July 10, 2013
WASHINGTON — Power plants in the United States are burning coal more often to generate electricity, reversing the growing use of natural gas and threatening to increase domestic emissions of greenhouse gases after a period of decline, according to a federal report.
Coal’s share of total domestic power generation in the first four months of 2013 averaged 39.5%, compared with 35.4% during the same period last year, according to the Energy Information Administration, the analytical branch of the Energy Department.
By contrast, natural gas generation averaged about 25.8% this year, compared with 29.5% a year earlier, the agency said in its most recent “Short-Term Energy Outlook.”
With coal prices dropping and gas prices rising, the agency said it expected the use of coal to remain on the upswing, accounting for 40.1% of electricity generation through 2014. Natural gas would fuel about 27.3%.
Power plants are the single largest source of greenhouse gases that drive climate change. The growing use of coal is occurring against the backdrop of President Obama‘s announcement of a sweeping plan to reduce greenhouse gases, including curtailing emissions from power plants. His initiative has already sparked opposition from the coal industry, congressional Republicans and coal-state politicians.
Opponents say new regulations are unnecessary in part because utilities have relied more on natural gas, which emits less heat-trapping carbon dioxide than coal does. But the new data indicate that power plants will readily return to coal if the price of natural gas gets too high.
“Markets on their own may go in your direction for a period of time, but to ensure that we get reductions in greenhouse gas emissions in a significant, sustained way, you’re going to need government intervention,” said James Bradbury of the World Resources Institute, a Washington think tank.
The energy administration estimated that carbon dioxide emissions from fossil fuels would rise by 2.4 % in 2013 and 0.6% in 2014, after falling about 3.9% in 2012.
“The increase in emissions over the forecast period primarily reflects the projected increase in coal use for electricity generation, especially in 2013 as it rebounds from the 2012 decline,” the report said.
In a speech last month, Obama directed the Environmental Protection Agency to propose rules by June 2014 to cut greenhouse gas emissions from power plants. A rule for new power plants is expected by September.
Coal-fired generation accounted for about 50% of the electricity produced in the U.S. about a decade ago. But a natural gas boom driven by hydraulic fracturing has pushed down prices, making natural gas more competitive with coal. By April of last year, coal and natural gas each produced about one-third of the country’s power.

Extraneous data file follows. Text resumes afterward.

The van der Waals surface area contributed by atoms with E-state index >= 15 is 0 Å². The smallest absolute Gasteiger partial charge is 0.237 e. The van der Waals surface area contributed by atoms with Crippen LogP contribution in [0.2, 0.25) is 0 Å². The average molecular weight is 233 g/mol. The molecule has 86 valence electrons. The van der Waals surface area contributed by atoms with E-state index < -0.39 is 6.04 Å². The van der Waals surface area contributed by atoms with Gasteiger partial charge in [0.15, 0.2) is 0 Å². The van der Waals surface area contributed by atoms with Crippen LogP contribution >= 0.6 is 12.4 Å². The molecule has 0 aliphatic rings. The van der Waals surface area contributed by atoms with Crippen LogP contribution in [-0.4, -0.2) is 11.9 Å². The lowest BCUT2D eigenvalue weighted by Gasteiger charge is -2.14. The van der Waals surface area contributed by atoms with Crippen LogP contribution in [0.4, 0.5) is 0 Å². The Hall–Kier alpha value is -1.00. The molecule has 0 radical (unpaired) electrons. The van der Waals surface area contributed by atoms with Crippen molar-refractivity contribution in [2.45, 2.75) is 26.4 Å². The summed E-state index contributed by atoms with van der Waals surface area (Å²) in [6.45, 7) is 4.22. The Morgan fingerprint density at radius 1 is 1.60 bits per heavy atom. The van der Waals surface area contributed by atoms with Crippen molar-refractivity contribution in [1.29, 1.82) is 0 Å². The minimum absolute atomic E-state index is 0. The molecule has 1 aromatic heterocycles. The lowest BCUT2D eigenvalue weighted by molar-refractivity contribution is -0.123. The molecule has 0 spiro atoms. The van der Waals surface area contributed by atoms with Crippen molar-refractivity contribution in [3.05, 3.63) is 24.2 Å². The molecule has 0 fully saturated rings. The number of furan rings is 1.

Lower demand for coal drove down its average price, said Elias Johnson, a coal industry expert for the agency. At the same time, the price of natural gas ticked upward, buoyed by demand and somewhat reduced production.
Utilities, many of which have natural gas and coal plants, will probably toggle between the two fuels in the near term, burning the cheaper one more often.
“What is the least expensive form of generation gets dispatched first: renewables, hydro, then maybe nuclear and then coal or natural gas,” said Karen Obenshain of the Edison Electric Institute, a utility trade group in Washington.
Coal is not expected to grab a 50% share of power generation again because new regulations curtailing mercury emissions from power plants will probably shutter many small, older coal plants, said Mark McCullough of American Electric Power, one of the country’s largest coal-fired utilities.
Even with such closures, the U.S. will probably fail to sharply reduce greenhouse gas emissions by 2020, a goal set by Obama in 2009, without a comprehensive effort to address carbon dioxide pollution.
Said Bradbury, “Electricity markets are very dynamic, and while there’s been a lot of press about the success story of the benefits of natural gas, it’s important to realize that that’s temporary and it depends on gas prices staying really low, and we’re starting to see there are these thresholds where utilities will switch back to higher-carbon fuel, like coal.”
– By Neela Banerjee